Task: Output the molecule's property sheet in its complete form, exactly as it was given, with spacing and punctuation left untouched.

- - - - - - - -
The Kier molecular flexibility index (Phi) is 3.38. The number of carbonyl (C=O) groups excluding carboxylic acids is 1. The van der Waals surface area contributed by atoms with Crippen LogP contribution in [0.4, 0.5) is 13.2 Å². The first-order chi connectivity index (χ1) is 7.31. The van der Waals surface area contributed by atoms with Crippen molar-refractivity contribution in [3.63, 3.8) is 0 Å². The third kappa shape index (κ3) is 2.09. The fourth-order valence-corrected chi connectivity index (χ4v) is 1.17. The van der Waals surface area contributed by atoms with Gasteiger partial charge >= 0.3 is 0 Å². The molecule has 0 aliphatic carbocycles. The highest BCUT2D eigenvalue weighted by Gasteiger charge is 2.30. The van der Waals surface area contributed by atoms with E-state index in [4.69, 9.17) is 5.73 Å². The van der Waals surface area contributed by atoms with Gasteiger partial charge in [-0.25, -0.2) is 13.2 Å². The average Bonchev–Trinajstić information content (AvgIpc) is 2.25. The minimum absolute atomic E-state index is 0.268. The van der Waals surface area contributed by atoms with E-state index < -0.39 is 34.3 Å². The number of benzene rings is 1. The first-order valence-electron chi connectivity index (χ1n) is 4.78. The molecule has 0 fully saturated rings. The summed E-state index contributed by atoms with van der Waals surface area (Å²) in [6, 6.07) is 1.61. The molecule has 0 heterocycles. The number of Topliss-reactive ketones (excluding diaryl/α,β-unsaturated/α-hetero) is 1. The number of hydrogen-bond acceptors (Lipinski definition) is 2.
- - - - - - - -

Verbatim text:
The Kier molecular flexibility index (Phi) is 3.38. The number of carbonyl (C=O) groups excluding carboxylic acids is 1. The van der Waals surface area contributed by atoms with Crippen LogP contribution in [0.4, 0.5) is 13.2 Å². The first-order chi connectivity index (χ1) is 7.31. The van der Waals surface area contributed by atoms with Crippen molar-refractivity contribution in [3.63, 3.8) is 0 Å². The third kappa shape index (κ3) is 2.09. The fourth-order valence-corrected chi connectivity index (χ4v) is 1.17. The van der Waals surface area contributed by atoms with Gasteiger partial charge >= 0.3 is 0 Å². The molecule has 0 aliphatic carbocycles. The highest BCUT2D eigenvalue weighted by Gasteiger charge is 2.30. The van der Waals surface area contributed by atoms with E-state index in [4.69, 9.17) is 5.73 Å². The van der Waals surface area contributed by atoms with Gasteiger partial charge in [-0.25, -0.2) is 13.2 Å². The average Bonchev–Trinajstić information content (AvgIpc) is 2.25. The minimum absolute atomic E-state index is 0.268. The van der Waals surface area contributed by atoms with E-state index < -0.39 is 34.3 Å². The number of benzene rings is 1. The first-order valence-electron chi connectivity index (χ1n) is 4.78. The molecule has 0 fully saturated rings. The summed E-state index contributed by atoms with van der Waals surface area (Å²) in [6, 6.07) is 1.61. The molecule has 0 heterocycles. The number of Topliss-reactive ketones (excluding diaryl/α,β-unsaturated/α-hetero) is 1. The number of hydrogen-bond acceptors (Lipinski definition) is 2.